Sometimes it takes a little change to remember why you started playing music in the first place. The songwriting duo of Jesse LeGallais and Scott Delaney have been playing together for over ten years, recently embarking on a new musical journey as C T Z N S H P, a reductive take on indie sounds of past projects.
“We had been doing Murder Ford Monument for a few years, but we were just getting to a point [where the direction] we were heading musically was very different than what other people wanted in the band,” said singer/bassist LeGallais.
“We were all pretty broke at that point; we had lost a few cars, lost a lot of money printing a record, so we just decided to start fresh with something simpler that we had a lot more control over, that represented what we really wanted to do.”
Playing since March with drummer Florent Clavel, the duo found the perfect third element to flesh out their sound.
“We were killing ourselves thinking what we were going to do,” said LeGallais. “We had done a bunch of recordings—just the two of us—using a drum machine or getting friends to play different beats and cutting them up, and it just wasn’t working.
“[Florent] has been an absolutely integral part. We wouldn’t be what we are without his dynamic playing, his energy.”
It’s an exciting time for the band, where things are working smoother then ever before for the old songwriting team. With a reliance on infectious chemistry, they’re able to streamline their slightly-dark indie pop into a sound coming from all three members, the vocals sitting somewhere between The National and Wolf Parade.
“I’ve never been in a situation when we’ve been on the same page so much,” said LeGallais. “Any arguments or fights are positive and proactive as opposed to just passive-aggressive or personal.”
With the release of their debut EP Swan Dive the trio is ready to hit the road in a big way. They’re planning their first trip across the border; a task full of logistical hoops that forces even the most independent of bands to become number-crunching businesspeople.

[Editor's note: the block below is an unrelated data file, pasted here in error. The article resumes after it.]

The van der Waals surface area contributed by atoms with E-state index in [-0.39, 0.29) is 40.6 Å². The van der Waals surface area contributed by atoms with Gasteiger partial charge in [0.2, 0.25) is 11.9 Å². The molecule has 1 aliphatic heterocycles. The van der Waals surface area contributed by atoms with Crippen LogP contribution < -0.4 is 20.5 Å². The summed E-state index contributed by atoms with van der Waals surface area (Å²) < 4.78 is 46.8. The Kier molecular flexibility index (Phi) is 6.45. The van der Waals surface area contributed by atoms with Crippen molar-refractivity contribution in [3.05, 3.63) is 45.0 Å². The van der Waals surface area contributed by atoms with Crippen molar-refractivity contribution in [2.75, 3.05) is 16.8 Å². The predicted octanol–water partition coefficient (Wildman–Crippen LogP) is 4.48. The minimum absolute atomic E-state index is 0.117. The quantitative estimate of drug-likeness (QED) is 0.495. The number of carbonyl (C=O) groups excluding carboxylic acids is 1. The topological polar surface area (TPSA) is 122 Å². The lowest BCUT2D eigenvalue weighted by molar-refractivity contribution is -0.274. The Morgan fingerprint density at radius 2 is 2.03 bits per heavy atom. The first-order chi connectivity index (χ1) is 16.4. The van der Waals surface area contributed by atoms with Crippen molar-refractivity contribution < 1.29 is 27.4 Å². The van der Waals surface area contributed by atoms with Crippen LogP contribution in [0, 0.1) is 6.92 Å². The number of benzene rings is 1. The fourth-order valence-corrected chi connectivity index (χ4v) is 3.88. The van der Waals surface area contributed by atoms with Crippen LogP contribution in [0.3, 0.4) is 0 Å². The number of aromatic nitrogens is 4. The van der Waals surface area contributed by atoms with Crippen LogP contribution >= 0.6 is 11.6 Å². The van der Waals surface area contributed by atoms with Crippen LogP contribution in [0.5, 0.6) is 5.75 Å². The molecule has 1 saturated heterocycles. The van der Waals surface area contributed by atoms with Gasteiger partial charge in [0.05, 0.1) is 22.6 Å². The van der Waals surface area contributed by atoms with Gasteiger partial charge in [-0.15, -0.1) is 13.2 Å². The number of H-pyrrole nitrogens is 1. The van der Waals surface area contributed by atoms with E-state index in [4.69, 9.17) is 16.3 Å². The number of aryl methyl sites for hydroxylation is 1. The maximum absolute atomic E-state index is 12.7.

From finding a way a to get their French-expatriate drummer through customs to attaining legal proof of their gigs, pay and itinerary, it’s a whole new side of the game for the band to figure out.
“It’s getting tougher now,” said LeGallais. “The unions want actual contracts now, but some promoters don’t want to give contracts because they don’t want to guarantee anything to bands from Canada.
“[American promoters] would be happy to sign you, but you have to go through the unions and they want their cut of it. It’s kind of gross, the more I’m finding out about it.”
But it’ll be worth it. The highlight of the spring tour will be their trip to Austin for the South by Southwest Festival—a mecca for indie bands looking to showcase their sounds to throngs of hungry listeners and taste-making music journalists milling through hundreds of concerts. It’ll be the first time the band will witness the event, let alone perform in it, and they couldn’t be more excited.
Whatever happens at SXSW, LeGallais aims to share a deep emotional experience with his music. The band wraps a lot of feeling into the muted tones of their indie minimalism, and it shows.
“The music I’ve always kind of related to is cathartic music, creating a mood, an environment,” he said. “I think that’s what we think we do well without going into a post-rock sense, which is extremely epic and long. We’re trying to do it in a more concise pop song way.
“It’s music for people who make a lot of mistakes but are trying really hard not to; they keep fucking up, but aren’t bad people,” laughs LeGallais.
Originally published by The Link Newspaper.